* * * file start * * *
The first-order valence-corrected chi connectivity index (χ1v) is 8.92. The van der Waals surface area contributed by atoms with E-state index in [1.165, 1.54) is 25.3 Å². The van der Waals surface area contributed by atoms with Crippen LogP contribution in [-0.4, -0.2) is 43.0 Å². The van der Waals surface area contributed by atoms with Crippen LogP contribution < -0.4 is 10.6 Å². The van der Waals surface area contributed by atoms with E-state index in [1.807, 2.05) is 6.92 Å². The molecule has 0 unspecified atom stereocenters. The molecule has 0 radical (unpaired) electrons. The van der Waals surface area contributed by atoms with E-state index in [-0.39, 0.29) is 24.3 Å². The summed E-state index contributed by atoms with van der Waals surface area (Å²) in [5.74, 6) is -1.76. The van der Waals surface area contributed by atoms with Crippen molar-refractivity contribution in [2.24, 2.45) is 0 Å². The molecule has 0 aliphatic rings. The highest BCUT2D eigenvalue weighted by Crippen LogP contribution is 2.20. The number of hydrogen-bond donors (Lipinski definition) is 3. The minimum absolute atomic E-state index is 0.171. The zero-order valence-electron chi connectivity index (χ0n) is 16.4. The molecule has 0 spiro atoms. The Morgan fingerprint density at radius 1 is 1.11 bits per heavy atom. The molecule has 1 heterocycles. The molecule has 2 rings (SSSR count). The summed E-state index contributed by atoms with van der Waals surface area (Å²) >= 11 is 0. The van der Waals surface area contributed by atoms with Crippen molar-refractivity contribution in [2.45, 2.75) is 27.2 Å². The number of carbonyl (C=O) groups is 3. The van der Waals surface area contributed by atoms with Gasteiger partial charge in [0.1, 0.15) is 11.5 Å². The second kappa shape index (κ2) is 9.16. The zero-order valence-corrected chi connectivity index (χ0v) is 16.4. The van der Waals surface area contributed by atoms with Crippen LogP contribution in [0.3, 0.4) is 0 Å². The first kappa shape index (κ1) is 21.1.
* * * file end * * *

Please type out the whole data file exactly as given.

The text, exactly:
The first-order valence-corrected chi connectivity index (χ1v) is 8.92. The van der Waals surface area contributed by atoms with E-state index in [1.165, 1.54) is 25.3 Å². The van der Waals surface area contributed by atoms with Crippen LogP contribution in [-0.4, -0.2) is 43.0 Å². The van der Waals surface area contributed by atoms with Crippen LogP contribution < -0.4 is 10.6 Å². The van der Waals surface area contributed by atoms with E-state index in [1.807, 2.05) is 6.92 Å². The molecule has 0 unspecified atom stereocenters. The molecule has 0 radical (unpaired) electrons. The van der Waals surface area contributed by atoms with E-state index in [-0.39, 0.29) is 24.3 Å². The summed E-state index contributed by atoms with van der Waals surface area (Å²) in [5.74, 6) is -1.76. The van der Waals surface area contributed by atoms with Crippen molar-refractivity contribution in [2.24, 2.45) is 0 Å². The molecule has 0 aliphatic rings. The highest BCUT2D eigenvalue weighted by Crippen LogP contribution is 2.20. The number of hydrogen-bond donors (Lipinski definition) is 3. The minimum absolute atomic E-state index is 0.171. The zero-order valence-electron chi connectivity index (χ0n) is 16.4. The molecule has 0 spiro atoms. The Morgan fingerprint density at radius 1 is 1.11 bits per heavy atom. The molecule has 1 heterocycles. The molecule has 2 rings (SSSR count). The summed E-state index contributed by atoms with van der Waals surface area (Å²) >= 11 is 0. The van der Waals surface area contributed by atoms with Crippen molar-refractivity contribution in [2.45, 2.75) is 27.2 Å². The number of carbonyl (C=O) groups is 3. The van der Waals surface area contributed by atoms with Gasteiger partial charge in [0.1, 0.15) is 11.5 Å². The second kappa shape index (κ2) is 9.16. The zero-order valence-corrected chi connectivity index (χ0v) is 16.4. The van der Waals surface area contributed by atoms with Crippen LogP contribution in [0.3, 0.4) is 0 Å². The first kappa shape index (κ1) is 21.1.